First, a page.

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LMHS Golfing Ace Sydney Yermish Raising Funds, Awareness for Fallen Hero
LMHS Golfing Ace Sydney Yermish Raising Funds, Awareness for Fallen Hero

Sydney Yermish, a Lower Merion High School junior and golfing ace has already amassed quite a collection of first-place finishes; however, the 'first' she is most proud of isn't sitting in a trophy case.

A fierce competitor, Sydney finds substantial satisfaction in her greatness on the greens, but it is through her service as a volunteer first responder with the Penn Wynne-Overbrook Hills Fire Department she has found deeper meaning. Through this service, Sydney has also experienced profound loss.

On the night of July 4, 2021, the Penn Wynne-Overbrook Hills crew responded to a house fire. After becoming trapped on the third floor, firefighter Sean DeMuynck issued a mayday before he was eventually pulled from the burning house. Unconscious and unresponsive, DeMuynck was rushed to nearby Lankenau Medical Center where he ultimately passed away from his injuries at 12:22 a.m.

When Sydney signed on as a volunteer in early 2020, it was DeMuynck who took her under his wing. He was her mentor and friend. It was this relationship and DeMuynck's tragic passing that inspired Sydney to launch her "Birdies for the Fallen" campaign, using her golf matches to raise money and awareness for The National Fallen Firefighters Foundation (NFFF) – a non-profit that develops and expands programs to honor fallen fire heroes and assist the families left in the wake of loss. Sydney chose to support the NFFF because it holds a special place in her heart after seeing first-hand the impact and significance of their efforts with the DeMuynck family.

"Sean was always there to explain firefighting concepts and teach anyone who wanted to listen," remembers Sydney. "He would be the person I'd go to every time I wanted to learn more about something or had a question. Everything came natural to him. He was probably the smartest, most passionate and inspiring person I'll ever meet."

To Sydney and her fellow firefighters, there wasn't much DeMuynck couldn't do. For example, not only could he easily tie every requisite rescue knot imaginable, he also had the unique ability to truly connect with people and clearly convey complex information, teaching others to tie the same challenging knot just as effortlessly as he had. He was always prepared with any and every item a firefighter could potentially need in any emergency situation. He was a lifelong learner who was constantly studying and working on his craft. He inspired others to be the best they could be.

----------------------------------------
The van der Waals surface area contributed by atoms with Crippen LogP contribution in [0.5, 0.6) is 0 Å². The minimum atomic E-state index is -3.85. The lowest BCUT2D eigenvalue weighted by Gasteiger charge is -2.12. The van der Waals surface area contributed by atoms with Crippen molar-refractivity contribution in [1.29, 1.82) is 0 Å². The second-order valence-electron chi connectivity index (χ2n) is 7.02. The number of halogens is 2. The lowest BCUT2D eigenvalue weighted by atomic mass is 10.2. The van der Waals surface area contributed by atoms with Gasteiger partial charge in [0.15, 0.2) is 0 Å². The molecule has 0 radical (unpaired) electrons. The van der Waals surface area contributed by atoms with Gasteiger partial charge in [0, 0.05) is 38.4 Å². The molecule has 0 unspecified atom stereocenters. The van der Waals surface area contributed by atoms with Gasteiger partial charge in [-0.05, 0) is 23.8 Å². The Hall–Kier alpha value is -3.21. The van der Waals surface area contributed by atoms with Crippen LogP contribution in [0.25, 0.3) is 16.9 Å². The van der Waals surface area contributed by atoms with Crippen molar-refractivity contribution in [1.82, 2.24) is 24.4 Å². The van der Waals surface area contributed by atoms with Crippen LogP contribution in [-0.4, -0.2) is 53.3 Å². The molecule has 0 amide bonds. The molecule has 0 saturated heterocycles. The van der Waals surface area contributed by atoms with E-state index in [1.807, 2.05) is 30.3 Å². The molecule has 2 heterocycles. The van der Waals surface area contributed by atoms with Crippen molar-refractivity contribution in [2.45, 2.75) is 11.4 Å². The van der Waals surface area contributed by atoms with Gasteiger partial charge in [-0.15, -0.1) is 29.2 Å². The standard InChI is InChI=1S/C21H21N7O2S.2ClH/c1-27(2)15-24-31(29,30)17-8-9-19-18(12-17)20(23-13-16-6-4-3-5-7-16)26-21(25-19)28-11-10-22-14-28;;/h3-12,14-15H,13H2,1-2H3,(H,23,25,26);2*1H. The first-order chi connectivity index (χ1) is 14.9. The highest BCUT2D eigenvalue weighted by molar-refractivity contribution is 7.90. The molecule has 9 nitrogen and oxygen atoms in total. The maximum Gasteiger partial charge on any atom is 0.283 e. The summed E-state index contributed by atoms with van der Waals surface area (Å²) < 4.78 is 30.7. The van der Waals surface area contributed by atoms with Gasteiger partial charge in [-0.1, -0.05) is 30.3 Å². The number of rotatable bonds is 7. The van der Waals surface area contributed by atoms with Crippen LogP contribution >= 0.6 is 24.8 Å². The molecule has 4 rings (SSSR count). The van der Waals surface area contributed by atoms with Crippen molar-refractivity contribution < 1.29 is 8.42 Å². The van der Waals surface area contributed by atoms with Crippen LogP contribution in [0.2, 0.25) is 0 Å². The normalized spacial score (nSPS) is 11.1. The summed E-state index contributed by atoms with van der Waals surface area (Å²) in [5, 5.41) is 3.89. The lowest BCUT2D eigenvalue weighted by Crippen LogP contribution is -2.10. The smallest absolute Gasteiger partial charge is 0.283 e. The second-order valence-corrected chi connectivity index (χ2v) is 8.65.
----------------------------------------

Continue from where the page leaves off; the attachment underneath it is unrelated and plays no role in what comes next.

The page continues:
"There's this thing called duty crew," recalls Sydney, "and it's basically where guys will staff the firehouse for a couple hours. Everyone would just sit around watching TV and waste the time doing nothing productive, but then Sean would get everybody up to do drills. To be better. 'Just one more rep, one more rep he would say.'"

Sydney dearly misses her friend and mentor, but is using the memory of DeMuynck as motivation and channeling her grief into championships. In the face of tempestuous winds at Limerick's Turtle Creek Golf Club, Yermish still managed to capture the crown at the recent Central Athletic League (CAL) championships recording a one-over par tally of 73 – a feat made even more impressive by the fact that she finished a staggering 15 strokes ahead of her closest competitor.

With the win, Yermish punched her ticket to the upcoming PIAA District One Golf Championships, a title she won as a ninth grader two years ago on the same Turtle Creek course she just claimed her Central League gold. In the opening round of that tournament, the then-freshmen put on a show - and put her name on the map - shooting a remarkable six-under par 65. For context, Sydney's score of 65 two years ago was seven strokes better than this year's boys Central League champion, who is a junior.

Sydney, currently being courted by a host of high-level Division I college programs, has big aspirations for the remainder of the season. With the district and state championships fast approaching, she sees a pair of opportunities to potentially add to her trophy case, but there is something more to play for now. There is a deeper meaning. The better she plays, the more money she will raise for The National Fallen Firefighters Foundation in memory and honor of her friend and mentor Sean DeMuynck.

There are two ways to contribute to Birdies for the Fallen. Through Sydney's fundraising page, interested parties can either give a one-time, tax-deductible donation or make a pledge (also tax deductible) for each birdie she makes during her final two tournaments of the season. The site has already received donations and pledges totaling $5,385 and will remain open until she sinks her last putt on this fall's final 18th green.


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